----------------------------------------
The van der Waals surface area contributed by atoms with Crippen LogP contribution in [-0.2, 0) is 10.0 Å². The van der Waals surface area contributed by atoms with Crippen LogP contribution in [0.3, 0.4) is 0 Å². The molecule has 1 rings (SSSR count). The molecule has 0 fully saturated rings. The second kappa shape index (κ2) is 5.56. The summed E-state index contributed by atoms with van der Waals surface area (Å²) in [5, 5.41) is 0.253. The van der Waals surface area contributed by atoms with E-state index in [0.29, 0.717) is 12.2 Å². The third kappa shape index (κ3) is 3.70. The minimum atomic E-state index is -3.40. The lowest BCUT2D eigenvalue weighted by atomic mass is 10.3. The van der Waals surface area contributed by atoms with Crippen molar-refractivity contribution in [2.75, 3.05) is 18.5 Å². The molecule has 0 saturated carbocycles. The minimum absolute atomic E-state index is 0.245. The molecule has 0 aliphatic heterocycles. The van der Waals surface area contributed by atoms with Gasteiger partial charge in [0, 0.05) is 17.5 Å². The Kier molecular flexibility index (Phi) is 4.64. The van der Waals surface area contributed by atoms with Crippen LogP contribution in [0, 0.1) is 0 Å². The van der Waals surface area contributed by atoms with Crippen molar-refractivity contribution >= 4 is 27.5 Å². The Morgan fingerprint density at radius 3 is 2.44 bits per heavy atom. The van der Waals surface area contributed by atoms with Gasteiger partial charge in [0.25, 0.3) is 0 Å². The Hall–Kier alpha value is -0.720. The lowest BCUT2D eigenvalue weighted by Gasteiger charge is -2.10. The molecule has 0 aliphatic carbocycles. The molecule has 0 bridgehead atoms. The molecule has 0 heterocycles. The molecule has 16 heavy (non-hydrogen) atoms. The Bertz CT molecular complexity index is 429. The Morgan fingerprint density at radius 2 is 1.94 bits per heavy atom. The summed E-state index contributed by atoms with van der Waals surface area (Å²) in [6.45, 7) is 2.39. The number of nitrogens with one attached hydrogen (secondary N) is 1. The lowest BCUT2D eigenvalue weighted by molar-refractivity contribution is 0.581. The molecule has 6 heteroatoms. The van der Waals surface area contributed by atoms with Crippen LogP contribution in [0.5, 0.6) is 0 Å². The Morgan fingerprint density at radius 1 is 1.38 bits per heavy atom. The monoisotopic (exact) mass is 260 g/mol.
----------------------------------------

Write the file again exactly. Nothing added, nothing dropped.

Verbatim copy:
The van der Waals surface area contributed by atoms with Crippen LogP contribution in [-0.2, 0) is 10.0 Å². The van der Waals surface area contributed by atoms with Crippen LogP contribution in [0.3, 0.4) is 0 Å². The molecule has 1 rings (SSSR count). The molecule has 0 fully saturated rings. The second kappa shape index (κ2) is 5.56. The summed E-state index contributed by atoms with van der Waals surface area (Å²) in [5, 5.41) is 0.253. The van der Waals surface area contributed by atoms with E-state index in [0.29, 0.717) is 12.2 Å². The third kappa shape index (κ3) is 3.70. The minimum atomic E-state index is -3.40. The lowest BCUT2D eigenvalue weighted by atomic mass is 10.3. The van der Waals surface area contributed by atoms with Crippen molar-refractivity contribution in [2.75, 3.05) is 18.5 Å². The molecule has 0 saturated carbocycles. The minimum absolute atomic E-state index is 0.245. The molecule has 0 aliphatic heterocycles. The van der Waals surface area contributed by atoms with Gasteiger partial charge in [0, 0.05) is 17.5 Å². The Kier molecular flexibility index (Phi) is 4.64. The van der Waals surface area contributed by atoms with Crippen LogP contribution in [0, 0.1) is 0 Å². The van der Waals surface area contributed by atoms with Crippen molar-refractivity contribution >= 4 is 27.5 Å². The Morgan fingerprint density at radius 3 is 2.44 bits per heavy atom. The van der Waals surface area contributed by atoms with Gasteiger partial charge in [0.25, 0.3) is 0 Å². The Hall–Kier alpha value is -0.720. The lowest BCUT2D eigenvalue weighted by Gasteiger charge is -2.10. The molecule has 0 aliphatic carbocycles. The molecule has 0 bridgehead atoms. The molecule has 0 heterocycles. The molecule has 16 heavy (non-hydrogen) atoms. The Bertz CT molecular complexity index is 429. The Morgan fingerprint density at radius 2 is 1.94 bits per heavy atom. The summed E-state index contributed by atoms with van der Waals surface area (Å²) in [6.45, 7) is 2.39. The number of nitrogens with one attached hydrogen (secondary N) is 1. The lowest BCUT2D eigenvalue weighted by molar-refractivity contribution is 0.581. The molecule has 6 heteroatoms. The van der Waals surface area contributed by atoms with Crippen LogP contribution in [0.5, 0.6) is 0 Å². The Morgan fingerprint density at radius 1 is 1.38 bits per heavy atom. The monoisotopic (exact) mass is 260 g/mol.